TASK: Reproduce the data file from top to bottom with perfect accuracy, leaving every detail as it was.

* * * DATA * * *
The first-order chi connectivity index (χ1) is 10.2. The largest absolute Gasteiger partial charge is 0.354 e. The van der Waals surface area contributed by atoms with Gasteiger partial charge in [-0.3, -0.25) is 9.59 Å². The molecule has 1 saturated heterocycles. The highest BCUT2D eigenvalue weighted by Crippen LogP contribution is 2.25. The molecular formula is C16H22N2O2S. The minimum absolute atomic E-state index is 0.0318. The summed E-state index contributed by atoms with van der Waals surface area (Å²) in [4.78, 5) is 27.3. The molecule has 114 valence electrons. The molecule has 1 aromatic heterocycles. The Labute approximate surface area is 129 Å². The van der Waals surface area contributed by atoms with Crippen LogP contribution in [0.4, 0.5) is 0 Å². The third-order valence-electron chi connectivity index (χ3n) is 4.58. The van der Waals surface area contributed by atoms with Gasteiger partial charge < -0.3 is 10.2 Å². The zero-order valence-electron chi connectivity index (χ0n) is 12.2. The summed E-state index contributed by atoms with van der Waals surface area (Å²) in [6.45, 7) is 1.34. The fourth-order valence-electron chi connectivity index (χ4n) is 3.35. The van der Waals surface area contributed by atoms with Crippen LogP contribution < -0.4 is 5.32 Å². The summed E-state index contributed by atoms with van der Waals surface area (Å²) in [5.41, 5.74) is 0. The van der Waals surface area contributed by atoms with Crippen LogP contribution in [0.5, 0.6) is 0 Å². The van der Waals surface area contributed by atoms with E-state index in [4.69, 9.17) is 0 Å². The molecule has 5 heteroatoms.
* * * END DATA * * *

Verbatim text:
The first-order chi connectivity index (χ1) is 10.2. The largest absolute Gasteiger partial charge is 0.354 e. The van der Waals surface area contributed by atoms with Gasteiger partial charge in [-0.3, -0.25) is 9.59 Å². The molecule has 1 saturated heterocycles. The highest BCUT2D eigenvalue weighted by Crippen LogP contribution is 2.25. The molecular formula is C16H22N2O2S. The minimum absolute atomic E-state index is 0.0318. The summed E-state index contributed by atoms with van der Waals surface area (Å²) in [4.78, 5) is 27.3. The molecule has 114 valence electrons. The molecule has 1 aromatic heterocycles. The Labute approximate surface area is 129 Å². The van der Waals surface area contributed by atoms with Crippen LogP contribution in [0.4, 0.5) is 0 Å². The third-order valence-electron chi connectivity index (χ3n) is 4.58. The van der Waals surface area contributed by atoms with Gasteiger partial charge < -0.3 is 10.2 Å². The zero-order valence-electron chi connectivity index (χ0n) is 12.2. The summed E-state index contributed by atoms with van der Waals surface area (Å²) in [6.45, 7) is 1.34. The fourth-order valence-electron chi connectivity index (χ4n) is 3.35. The van der Waals surface area contributed by atoms with Crippen LogP contribution < -0.4 is 5.32 Å². The summed E-state index contributed by atoms with van der Waals surface area (Å²) in [5.41, 5.74) is 0. The van der Waals surface area contributed by atoms with Crippen LogP contribution in [0.5, 0.6) is 0 Å². The van der Waals surface area contributed by atoms with E-state index in [4.69, 9.17) is 0 Å². The molecule has 5 heteroatoms.